Vol. 284 No. 4,
July 26, 2000

JCAHO Pain Management Standards Are Unveiled

by Donald M. Phillips

Chicago:  Excuses for inadequate pain control appear to have run their course and will no longer be accepted because poor pain control is unethical, clinically unsound, and economically wasteful.

This was the prevailing notion underlying the spring Leadership Summit on Pain Management sponsored by the Joint Commission on Accreditation of Healthcare Organizations (JCAHO) and the American Pain Society (APS). The second such meeting will be held this week in Los Angeles.

Dennis S. O'Leary, MD, president of the JCAHO, said that appropriate pain management is good medicine because it results in quicker clinical recovery, shorter hospital stays, fewer readmissions, and improved quality of life, leading to increased productivity. He said that the "mystique of pain" the long-held notion that because pain is subjective it eludes objective measurementhas given way to evidence-based medicine as newer methods of assessing and controlling pain have emerged.

"Pain control has become a problem because of confusion as to who is responsible [for it], a general lack of knowledge about pain, and misconceptions about drug tolerance and addiction," said O'Learyhence the development of standards that place responsibility for pain management on health care organizations. With the motto "The pain management paradigm is about to shift," the JCAHO says the change will occur in four ways: by making it a patient rights issue as well as an education and training issue, emphasizing the quantitative aspects of pain (placing it on a 10-point scale), encouraging systematic assessment, and emphasizing safe management.

All this adds up to a heightened awareness of pain as the "fifth vital sign" (as originally designated by the Department of Veterans Affairs) that should be monitored with the same vigilance as blood pressure, pulse, temperature, and respiratory rate. It also means a shift from traditional pain control practices, as exercised by individual patient and physician decision making with unspecified follow-up, to a more systematic approach by multidisciplinary teams of individuals with specified responsibilities.

C. Richard Chapman, PhD, a clinical psychologist at the University of Washington and president of the APS, discussed the magnitude of clinical pain. Based on his knowledge of a number of studies, he said that in only about one in four of the 23 million surgical operations done in the United States annually does the patient receive adequate relief of acute pain, he said. In addition, Americans incur about 65 million traumatic injuries, including 2 million burns, each year, and millions more have diseases that produce acute pain.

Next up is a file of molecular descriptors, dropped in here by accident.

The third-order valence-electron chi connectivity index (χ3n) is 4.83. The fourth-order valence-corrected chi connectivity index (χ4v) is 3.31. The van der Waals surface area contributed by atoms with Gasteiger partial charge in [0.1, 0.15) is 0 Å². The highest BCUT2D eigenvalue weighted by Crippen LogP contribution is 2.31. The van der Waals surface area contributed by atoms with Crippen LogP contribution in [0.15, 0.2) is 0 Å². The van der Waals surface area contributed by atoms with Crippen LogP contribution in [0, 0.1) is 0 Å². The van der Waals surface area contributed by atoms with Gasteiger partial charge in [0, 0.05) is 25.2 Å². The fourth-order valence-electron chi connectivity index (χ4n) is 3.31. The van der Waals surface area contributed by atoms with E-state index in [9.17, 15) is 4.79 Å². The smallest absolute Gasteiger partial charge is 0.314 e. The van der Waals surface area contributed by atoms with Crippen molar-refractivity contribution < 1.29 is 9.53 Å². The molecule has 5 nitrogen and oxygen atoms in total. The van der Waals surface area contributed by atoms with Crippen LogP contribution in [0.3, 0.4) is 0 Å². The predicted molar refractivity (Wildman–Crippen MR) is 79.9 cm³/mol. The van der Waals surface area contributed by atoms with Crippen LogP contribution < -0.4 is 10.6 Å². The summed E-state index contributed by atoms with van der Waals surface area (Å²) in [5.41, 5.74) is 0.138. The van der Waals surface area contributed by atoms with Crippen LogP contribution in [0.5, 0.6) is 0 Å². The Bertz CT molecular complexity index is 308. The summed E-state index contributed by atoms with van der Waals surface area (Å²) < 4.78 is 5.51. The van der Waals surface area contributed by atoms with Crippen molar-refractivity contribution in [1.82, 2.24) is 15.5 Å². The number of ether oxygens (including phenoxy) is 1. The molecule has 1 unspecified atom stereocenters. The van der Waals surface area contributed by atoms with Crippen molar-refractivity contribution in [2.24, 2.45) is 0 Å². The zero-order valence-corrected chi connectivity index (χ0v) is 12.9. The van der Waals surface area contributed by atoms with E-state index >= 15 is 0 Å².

Of the 50 million people in this country with chronic pain, Chapman said that four in 10 with moderate-to-severe pain cannot find adequate relief. More than 26 million people 20 to 64 years of age have frequent or persistent back pain, and one in six has painful arthritis. Only about 30% of all cancer patients with pain get adequate relief, he said.


Perry G. Fine, MD, professor of anesthesiology at the University of Utah School of Medicine and associate medical director of the Pain Management Center in Salt Lake City, summarized the shortcomings of current pain control. He said they constitute a series of barriers that may reflect physicians' attitudes (interest, open-mindedness or lack thererof, sense of personal priority) or aptitudes (knowledge and skills). Briefly, the barriers are as follows:

Attitude Barriers

Interest. Medical school curriculums spend little time on pain management despite the ethical imperative to relieve pain and suffering. Time constraints cause physicians' interest in helping patients with pain to wane because control procedures are complex and time consuming. Compared with other procedures, pain control offers physicians little in the way of reimbursement and financial incentives.

Open-mindedness. "These include negative reinforcement during clinical training, in which residents are punished for attending to personal pain [of patients] while being rewarded for measuring potassium levels. Cultural biases toward complainers, crooks [such as people seeking drugs for resale rather than pain relief], and drug seekers interfere with prescribing pain drugs. Then there are the hassle factors of documentation, prescription refills, frequency of visits, telephone calls, and so forth. In addition, physicians fear regulatory scrutiny and reprisal and may have 'opiophobia'fear of addiction. The truth," Fine said, "is that crossover in the drug culture world and those in need of medicine is very small."

Priority. During residency training, experience with pain is limited and empathy is not part of the medical culture. Furthermore, medical students have limited positive mentoring experiences with regard to pain control. "Management of pain is not valued within the established medical culture as a credible or highly respected discipline or specialty," Fine said. "Pain control is not respected in the medical community, and we are told that if we get involved in the pool of suffering, we will lose our objectivity."

Aptitude Barriers